Office of Pesticide Programs
Ask a question:


My reply to that detailed my prior contacts with those laboratories and pesticide information facilities:

Dear Ms. Gesalman,

Thank you for your note but I have spoken with the NPIC extensively and their list of labs is simply that – a list of labs who all tell me they are not equipped to do this kind of testing because there is no profit to be found in it. The listing in the file you provided doesn’t even name the current-use pesticides in the class I mention. I have spoken with the CDC and EPA criminal divisions and all I hear is that there are no known labs which do medical assessments outside of research. Even law enforcement can’t test for such chemicals in a tremendous breach of concern for homeland security. Indeed, conversations with FEMA and the office of Homeland Security indicated that they hadn’t even considered this question.

In the article posted at my blog addressing Administrator Jackson, I described the lack of facilities for bio-monitoring in the US and Canada for these ubiquitous chemicals. I called the researcher whose name appeared in a CDC study from 2002 in which 70% of Americans (sample size of 3,000) showed metabolites of these chemicals in urine. She confirmed the fact that she cannot carry out medical testing nor are there other facilities known to her. Without physician access to testing, there is no possible way for Americans to find out if these chemicals, known neurotoxins and endocrine disruptors, are present in large enough concentrations to be responsible for particular symptom constellations or rising rates in known diseases like Diabetes etc. Right now, the presumption is ‘no harm’ because there is no monitoring to indicate otherwise. An absence of data is not proof of safety and is a direct violation of the FIFRA laws, requiring some means of assessment.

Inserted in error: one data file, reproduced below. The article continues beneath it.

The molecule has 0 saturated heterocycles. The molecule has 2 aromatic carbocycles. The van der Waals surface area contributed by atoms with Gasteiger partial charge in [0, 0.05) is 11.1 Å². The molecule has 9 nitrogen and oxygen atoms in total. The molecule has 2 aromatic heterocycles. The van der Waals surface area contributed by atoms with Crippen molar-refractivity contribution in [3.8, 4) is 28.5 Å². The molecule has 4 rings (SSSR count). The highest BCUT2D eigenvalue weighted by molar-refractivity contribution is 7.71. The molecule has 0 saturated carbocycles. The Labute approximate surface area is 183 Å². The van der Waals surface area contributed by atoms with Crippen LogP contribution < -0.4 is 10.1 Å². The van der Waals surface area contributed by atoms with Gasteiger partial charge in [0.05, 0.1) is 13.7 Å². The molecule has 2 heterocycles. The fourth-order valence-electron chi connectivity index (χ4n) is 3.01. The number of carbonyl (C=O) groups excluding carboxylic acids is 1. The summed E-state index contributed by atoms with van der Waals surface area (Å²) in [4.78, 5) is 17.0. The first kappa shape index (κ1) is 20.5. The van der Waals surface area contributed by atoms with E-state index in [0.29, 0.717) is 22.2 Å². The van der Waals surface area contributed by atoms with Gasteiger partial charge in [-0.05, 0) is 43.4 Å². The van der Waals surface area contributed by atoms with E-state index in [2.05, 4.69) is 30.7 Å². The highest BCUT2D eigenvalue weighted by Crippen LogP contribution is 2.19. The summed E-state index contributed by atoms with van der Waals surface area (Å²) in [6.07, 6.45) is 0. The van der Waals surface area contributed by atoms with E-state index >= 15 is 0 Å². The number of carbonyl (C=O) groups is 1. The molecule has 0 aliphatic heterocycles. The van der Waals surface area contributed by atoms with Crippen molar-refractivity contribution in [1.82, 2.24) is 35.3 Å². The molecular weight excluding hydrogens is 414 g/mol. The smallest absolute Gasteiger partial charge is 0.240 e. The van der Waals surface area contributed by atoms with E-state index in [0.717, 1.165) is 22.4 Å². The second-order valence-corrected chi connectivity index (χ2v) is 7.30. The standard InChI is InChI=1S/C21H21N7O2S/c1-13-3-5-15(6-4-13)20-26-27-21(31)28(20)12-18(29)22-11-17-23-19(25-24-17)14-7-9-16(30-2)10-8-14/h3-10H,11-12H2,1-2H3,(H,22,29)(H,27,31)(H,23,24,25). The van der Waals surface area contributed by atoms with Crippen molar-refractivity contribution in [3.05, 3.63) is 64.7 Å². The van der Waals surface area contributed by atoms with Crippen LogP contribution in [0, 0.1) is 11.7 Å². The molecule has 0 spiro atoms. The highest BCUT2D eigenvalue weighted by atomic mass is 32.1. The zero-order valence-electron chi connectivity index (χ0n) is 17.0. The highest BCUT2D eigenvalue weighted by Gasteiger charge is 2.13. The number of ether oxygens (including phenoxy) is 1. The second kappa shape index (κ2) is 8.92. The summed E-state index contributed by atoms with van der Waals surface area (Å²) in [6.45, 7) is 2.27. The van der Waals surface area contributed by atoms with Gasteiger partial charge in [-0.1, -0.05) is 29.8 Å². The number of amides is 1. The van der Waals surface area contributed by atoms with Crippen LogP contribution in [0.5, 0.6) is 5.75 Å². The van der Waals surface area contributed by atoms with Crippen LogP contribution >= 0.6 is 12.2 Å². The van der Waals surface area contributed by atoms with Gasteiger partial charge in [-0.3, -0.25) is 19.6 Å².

Dursban was only banned because physicians were able to look at the enzyme suppression it caused in all exposed victims, many of whom suffered egregious and permanent damage. In fact, many labs have expressed an interest in running the necessary tests as these chemicals are widely used to fog entire neighborhoods in vector control operations. I’ve been told by at least one lab that their state demanded such exorbitant fees for the permit required to conduct such testing, that the lab would never be able to recoup their investment in that market. Such a fee structure would indicate that it is no accident that labs have never acquired the equipment needed for these panels.

If labs are competent, why are they paying any fees to be able to monitor chemicals approved for use by the EPA? Some exposures are by consumer choice but, like second hand smoke, even more individuals are affected merely being in the vicinity of treated locations. These are farm chemicals displaced for sale and use within indoor settings. Obviously, they behave differently outdoors, and humans have longer exposure times indoors with the slower rates of degradation and absorption by permeable materials.

This isn’t merely a disregard for the health of citizens but it is a detriment to the marketplace itself. Failure to monitor the performance of farm chemicals in this manner is inhibiting product R&D designed for indoor locations. People are not crops and the EPA, which is doing it’s best to tell consumers not to use these products (indirectly of course), are allowing ignorance to govern the marketplace for pesticides even as statistics record ever-increasing rates of illness in Americans.